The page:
Here’s The Secret Behind This Long Island Black Exterior Transformation

Here’s The Secret Behind This Long Island Black Exterior Transformation

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A white and brick 1950s split-level situated in a quiet, suburban Long Island neighborhood might not catch many second looks. But to designer Danielle Chiprut, all she could see was potential. “It was the worst home on the best block,” says Chiprut, founder of Danielle Rose Design Co.

Home with dark exterior and copper gutters

Her clients, a family of five, needed to add more space to the three-bedroom, and the exterior was desperate for a fresh coat of paint (more on that in a moment). Here, Chiprut walks us through the inner and outer transformations.

Map Out a Vision

Brick split level from front

“The exterior was crumbling, the lawn was unkempt, and the shrubs were overgrown—an eyesore on a beautiful block,” Chiprut says. So her team carefully planned out interior and exterior renovations that would improve curb appeal (and the family’s quality of life). “One of the biggest changes was on the brick side of the home,” she says. “We were able to put in two rows of three windows, which added symmetry.” (And light.) She also moved and replanted some trees and shrubs, then brought in a dogwood tree, spirea bushes, and rhododendron to complement—but not overpower—the new look.

Home with dark exterior and copper gutters

Work From the Inside Out

Brick split level under construction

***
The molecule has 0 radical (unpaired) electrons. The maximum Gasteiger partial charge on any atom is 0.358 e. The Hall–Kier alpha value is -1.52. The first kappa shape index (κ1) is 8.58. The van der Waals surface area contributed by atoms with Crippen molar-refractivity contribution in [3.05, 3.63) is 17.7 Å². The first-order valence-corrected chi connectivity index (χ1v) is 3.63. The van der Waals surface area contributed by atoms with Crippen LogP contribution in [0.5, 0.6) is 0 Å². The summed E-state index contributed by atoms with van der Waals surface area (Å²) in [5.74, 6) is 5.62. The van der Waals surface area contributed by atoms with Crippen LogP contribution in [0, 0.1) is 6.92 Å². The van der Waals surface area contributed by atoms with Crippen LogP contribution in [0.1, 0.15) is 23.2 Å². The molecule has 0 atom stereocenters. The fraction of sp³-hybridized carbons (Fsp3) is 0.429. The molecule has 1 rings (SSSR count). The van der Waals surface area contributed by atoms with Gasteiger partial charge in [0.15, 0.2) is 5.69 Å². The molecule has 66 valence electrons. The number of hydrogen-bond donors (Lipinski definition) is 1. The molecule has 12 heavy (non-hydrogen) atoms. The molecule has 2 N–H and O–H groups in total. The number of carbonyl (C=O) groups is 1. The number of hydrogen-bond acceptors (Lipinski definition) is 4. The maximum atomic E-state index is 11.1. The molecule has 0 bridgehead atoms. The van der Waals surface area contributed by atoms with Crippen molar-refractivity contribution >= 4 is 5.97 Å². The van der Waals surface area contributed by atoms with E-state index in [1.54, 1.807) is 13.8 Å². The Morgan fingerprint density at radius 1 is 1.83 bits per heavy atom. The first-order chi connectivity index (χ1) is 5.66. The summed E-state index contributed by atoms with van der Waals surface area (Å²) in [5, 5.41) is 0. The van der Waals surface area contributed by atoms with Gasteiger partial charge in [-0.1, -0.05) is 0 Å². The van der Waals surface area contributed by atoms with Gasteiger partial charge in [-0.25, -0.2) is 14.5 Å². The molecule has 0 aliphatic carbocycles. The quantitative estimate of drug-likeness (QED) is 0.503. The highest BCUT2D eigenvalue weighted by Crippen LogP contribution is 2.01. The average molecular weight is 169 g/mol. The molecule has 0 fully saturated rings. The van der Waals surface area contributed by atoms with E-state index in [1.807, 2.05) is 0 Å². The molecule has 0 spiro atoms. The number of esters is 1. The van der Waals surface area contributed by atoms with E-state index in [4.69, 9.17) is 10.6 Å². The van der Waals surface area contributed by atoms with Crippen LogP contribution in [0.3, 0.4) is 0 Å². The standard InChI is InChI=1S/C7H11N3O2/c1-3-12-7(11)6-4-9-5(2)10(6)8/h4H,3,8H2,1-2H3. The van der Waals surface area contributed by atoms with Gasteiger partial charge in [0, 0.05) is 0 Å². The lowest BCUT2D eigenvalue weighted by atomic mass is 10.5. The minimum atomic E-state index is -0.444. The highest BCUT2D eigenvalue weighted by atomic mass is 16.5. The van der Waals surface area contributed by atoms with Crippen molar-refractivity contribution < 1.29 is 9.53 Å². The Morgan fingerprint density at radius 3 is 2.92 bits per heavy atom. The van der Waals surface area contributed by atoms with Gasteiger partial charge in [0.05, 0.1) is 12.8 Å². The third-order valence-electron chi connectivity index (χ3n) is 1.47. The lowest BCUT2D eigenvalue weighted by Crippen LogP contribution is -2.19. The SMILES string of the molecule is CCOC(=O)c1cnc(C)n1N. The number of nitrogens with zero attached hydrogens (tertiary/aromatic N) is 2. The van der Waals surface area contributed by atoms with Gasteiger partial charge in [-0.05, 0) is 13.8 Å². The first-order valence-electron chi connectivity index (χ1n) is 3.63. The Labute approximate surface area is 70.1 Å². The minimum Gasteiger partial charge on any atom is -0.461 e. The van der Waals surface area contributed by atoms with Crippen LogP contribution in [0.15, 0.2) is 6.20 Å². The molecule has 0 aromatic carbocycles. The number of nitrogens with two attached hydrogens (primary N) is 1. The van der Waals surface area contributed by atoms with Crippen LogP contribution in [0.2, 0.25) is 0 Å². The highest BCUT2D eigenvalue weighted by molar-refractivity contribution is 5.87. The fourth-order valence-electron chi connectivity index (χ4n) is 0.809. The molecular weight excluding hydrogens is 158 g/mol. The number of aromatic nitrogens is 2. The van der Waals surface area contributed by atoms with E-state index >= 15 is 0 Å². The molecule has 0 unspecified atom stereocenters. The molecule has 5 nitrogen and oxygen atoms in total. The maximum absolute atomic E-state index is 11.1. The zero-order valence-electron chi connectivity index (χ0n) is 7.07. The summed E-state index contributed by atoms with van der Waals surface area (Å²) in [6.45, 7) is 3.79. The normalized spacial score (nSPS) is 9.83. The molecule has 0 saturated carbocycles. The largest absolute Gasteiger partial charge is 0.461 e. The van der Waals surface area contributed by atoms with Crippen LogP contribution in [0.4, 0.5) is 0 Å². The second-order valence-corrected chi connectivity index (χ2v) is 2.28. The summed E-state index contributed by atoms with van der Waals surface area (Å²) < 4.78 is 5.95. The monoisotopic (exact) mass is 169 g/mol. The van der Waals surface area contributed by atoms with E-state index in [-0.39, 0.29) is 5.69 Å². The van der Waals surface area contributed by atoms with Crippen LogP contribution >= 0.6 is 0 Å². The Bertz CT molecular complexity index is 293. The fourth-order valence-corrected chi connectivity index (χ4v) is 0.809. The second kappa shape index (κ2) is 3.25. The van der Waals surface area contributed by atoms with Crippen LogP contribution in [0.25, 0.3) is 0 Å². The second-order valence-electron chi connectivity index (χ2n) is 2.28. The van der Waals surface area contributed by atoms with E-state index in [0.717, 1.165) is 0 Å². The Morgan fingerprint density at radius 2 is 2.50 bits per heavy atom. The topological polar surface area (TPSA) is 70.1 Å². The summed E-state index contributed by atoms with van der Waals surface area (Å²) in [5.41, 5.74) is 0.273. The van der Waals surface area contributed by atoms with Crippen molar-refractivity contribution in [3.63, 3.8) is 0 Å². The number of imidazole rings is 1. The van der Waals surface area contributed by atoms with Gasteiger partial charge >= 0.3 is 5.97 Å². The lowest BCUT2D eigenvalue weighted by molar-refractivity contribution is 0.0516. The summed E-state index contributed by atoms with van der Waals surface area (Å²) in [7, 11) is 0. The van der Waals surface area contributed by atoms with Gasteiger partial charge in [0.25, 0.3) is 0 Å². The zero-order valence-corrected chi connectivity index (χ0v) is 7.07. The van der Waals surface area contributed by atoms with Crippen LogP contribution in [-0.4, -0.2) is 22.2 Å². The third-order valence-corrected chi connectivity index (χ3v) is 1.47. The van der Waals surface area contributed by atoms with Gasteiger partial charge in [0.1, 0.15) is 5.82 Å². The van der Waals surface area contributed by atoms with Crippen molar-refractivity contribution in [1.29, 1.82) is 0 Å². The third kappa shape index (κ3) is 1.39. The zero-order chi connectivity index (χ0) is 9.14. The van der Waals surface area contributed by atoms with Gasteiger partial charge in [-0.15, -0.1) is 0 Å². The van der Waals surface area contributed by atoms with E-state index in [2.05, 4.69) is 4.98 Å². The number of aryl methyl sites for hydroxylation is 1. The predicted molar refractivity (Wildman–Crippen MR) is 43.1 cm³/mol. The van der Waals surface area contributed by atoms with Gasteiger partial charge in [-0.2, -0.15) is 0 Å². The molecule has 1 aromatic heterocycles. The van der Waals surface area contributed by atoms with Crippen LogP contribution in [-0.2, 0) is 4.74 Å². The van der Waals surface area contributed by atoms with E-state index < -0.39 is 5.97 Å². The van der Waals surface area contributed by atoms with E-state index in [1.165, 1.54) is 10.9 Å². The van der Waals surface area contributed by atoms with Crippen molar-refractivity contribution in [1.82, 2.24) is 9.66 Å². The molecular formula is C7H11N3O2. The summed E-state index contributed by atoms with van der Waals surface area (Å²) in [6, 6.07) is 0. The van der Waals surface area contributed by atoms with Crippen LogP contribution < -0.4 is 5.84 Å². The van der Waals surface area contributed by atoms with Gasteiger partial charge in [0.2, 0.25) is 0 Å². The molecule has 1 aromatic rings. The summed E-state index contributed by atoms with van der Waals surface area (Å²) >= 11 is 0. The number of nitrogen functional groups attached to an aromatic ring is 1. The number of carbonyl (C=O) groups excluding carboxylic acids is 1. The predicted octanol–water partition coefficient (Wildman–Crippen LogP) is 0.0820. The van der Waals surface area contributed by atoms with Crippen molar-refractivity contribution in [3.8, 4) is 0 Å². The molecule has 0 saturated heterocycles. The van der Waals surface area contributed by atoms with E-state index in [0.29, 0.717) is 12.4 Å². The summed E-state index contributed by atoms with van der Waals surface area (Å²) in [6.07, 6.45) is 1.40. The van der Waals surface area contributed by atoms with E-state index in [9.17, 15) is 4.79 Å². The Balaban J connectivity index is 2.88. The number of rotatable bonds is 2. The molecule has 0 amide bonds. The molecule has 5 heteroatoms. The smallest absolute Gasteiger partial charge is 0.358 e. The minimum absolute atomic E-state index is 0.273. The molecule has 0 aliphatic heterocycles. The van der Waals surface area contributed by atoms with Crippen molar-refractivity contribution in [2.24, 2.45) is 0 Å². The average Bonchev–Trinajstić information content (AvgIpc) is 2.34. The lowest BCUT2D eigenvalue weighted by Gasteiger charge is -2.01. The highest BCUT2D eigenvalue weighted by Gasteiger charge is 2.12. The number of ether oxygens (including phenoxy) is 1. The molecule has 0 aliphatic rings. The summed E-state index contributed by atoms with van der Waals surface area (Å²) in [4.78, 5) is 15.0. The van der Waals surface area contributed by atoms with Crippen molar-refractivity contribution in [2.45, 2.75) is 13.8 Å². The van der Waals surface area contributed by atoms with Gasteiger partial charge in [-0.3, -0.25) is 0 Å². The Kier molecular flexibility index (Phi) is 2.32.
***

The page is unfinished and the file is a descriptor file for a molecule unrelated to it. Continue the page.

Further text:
Although it looks like only the exterior changed, Chiprut made extensive alterations to the inside of the home first. For example, the third-story addition allowed room for a “grand, two-story entry,” a bathroom, a loft space, and three kids’ bedrooms, bringing the grand total to five sleeping quarters. Additionally, her team pulled the front door forward, giving the foyer some breathing room.

Brick split level under construction

Head to the Dark Side

Home with dark exterior

To make the exterior black, Chiprut selected 6-inch James Hardie fiber cement siding in Shou Sugi Ban, a nod to the Japanese technique of preserving exterior wood by charring it with fire. For the brick, her team matched a custom color to the siding. But they had to wait to paint until the weather warmed up, which meant that the family lived in a two-tone home for a few months. But in the end, it was all worth it. 

To contrast the dark exterior, Chiprut went with copper gutters, gooseneck light fixtures, and studded lantern boxes, which all easily stand out. But here’s a secret—those gutters aren’t made of real copper, which can cost a small fortune and change color over time. “They are actually aluminum, finished in a copper color,” Chiprut explains. “It’s a cost-effective option that creates a real wow factor.” Also, to match the exterior, the windows were updated to black casements. Now no one drives by without giving the home a second look.

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